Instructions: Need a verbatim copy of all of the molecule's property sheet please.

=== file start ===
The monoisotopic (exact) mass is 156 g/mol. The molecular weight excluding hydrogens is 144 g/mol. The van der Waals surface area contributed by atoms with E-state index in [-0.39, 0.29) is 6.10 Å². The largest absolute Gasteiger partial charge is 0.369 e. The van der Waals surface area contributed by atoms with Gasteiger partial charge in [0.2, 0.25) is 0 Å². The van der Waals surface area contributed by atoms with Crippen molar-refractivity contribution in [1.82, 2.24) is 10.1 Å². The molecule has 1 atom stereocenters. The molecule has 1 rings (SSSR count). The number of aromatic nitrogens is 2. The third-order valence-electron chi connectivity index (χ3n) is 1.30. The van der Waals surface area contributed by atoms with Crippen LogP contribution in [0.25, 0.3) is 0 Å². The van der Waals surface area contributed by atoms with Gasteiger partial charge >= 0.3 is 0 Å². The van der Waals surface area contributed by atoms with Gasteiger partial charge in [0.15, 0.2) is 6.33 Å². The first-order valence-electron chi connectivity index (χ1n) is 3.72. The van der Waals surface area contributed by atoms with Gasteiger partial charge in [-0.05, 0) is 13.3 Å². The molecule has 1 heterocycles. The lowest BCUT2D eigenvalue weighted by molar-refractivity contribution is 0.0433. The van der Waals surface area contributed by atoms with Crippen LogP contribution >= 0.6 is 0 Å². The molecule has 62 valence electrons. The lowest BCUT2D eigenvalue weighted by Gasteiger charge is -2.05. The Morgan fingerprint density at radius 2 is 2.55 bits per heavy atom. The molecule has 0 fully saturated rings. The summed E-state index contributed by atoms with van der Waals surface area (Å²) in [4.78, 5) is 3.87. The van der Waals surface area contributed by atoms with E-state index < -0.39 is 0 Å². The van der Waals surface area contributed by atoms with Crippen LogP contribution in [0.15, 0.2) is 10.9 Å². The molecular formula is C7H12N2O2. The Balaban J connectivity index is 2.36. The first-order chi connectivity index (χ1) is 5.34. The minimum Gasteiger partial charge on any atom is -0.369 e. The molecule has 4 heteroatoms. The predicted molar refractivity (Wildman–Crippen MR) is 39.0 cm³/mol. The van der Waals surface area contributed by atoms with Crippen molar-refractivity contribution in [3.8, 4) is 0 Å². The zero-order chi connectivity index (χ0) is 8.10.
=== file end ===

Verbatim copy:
The monoisotopic (exact) mass is 156 g/mol. The molecular weight excluding hydrogens is 144 g/mol. The van der Waals surface area contributed by atoms with E-state index in [-0.39, 0.29) is 6.10 Å². The largest absolute Gasteiger partial charge is 0.369 e. The van der Waals surface area contributed by atoms with Gasteiger partial charge in [0.2, 0.25) is 0 Å². The van der Waals surface area contributed by atoms with Crippen molar-refractivity contribution in [1.82, 2.24) is 10.1 Å². The molecule has 1 atom stereocenters. The molecule has 1 rings (SSSR count). The number of aromatic nitrogens is 2. The third-order valence-electron chi connectivity index (χ3n) is 1.30. The van der Waals surface area contributed by atoms with Crippen LogP contribution in [0.25, 0.3) is 0 Å². The van der Waals surface area contributed by atoms with Gasteiger partial charge >= 0.3 is 0 Å². The van der Waals surface area contributed by atoms with Gasteiger partial charge in [0.15, 0.2) is 6.33 Å². The first-order valence-electron chi connectivity index (χ1n) is 3.72. The van der Waals surface area contributed by atoms with Gasteiger partial charge in [-0.05, 0) is 13.3 Å². The molecule has 1 heterocycles. The lowest BCUT2D eigenvalue weighted by molar-refractivity contribution is 0.0433. The van der Waals surface area contributed by atoms with Crippen LogP contribution >= 0.6 is 0 Å². The molecule has 62 valence electrons. The lowest BCUT2D eigenvalue weighted by Gasteiger charge is -2.05. The Morgan fingerprint density at radius 2 is 2.55 bits per heavy atom. The molecule has 0 fully saturated rings. The summed E-state index contributed by atoms with van der Waals surface area (Å²) in [4.78, 5) is 3.87. The van der Waals surface area contributed by atoms with E-state index < -0.39 is 0 Å². The van der Waals surface area contributed by atoms with Crippen LogP contribution in [0.15, 0.2) is 10.9 Å². The molecular formula is C7H12N2O2. The Balaban J connectivity index is 2.36. The first-order chi connectivity index (χ1) is 5.34. The minimum Gasteiger partial charge on any atom is -0.369 e. The molecule has 4 heteroatoms. The predicted molar refractivity (Wildman–Crippen MR) is 39.0 cm³/mol. The van der Waals surface area contributed by atoms with Crippen molar-refractivity contribution in [3.8, 4) is 0 Å². The zero-order chi connectivity index (χ0) is 8.10.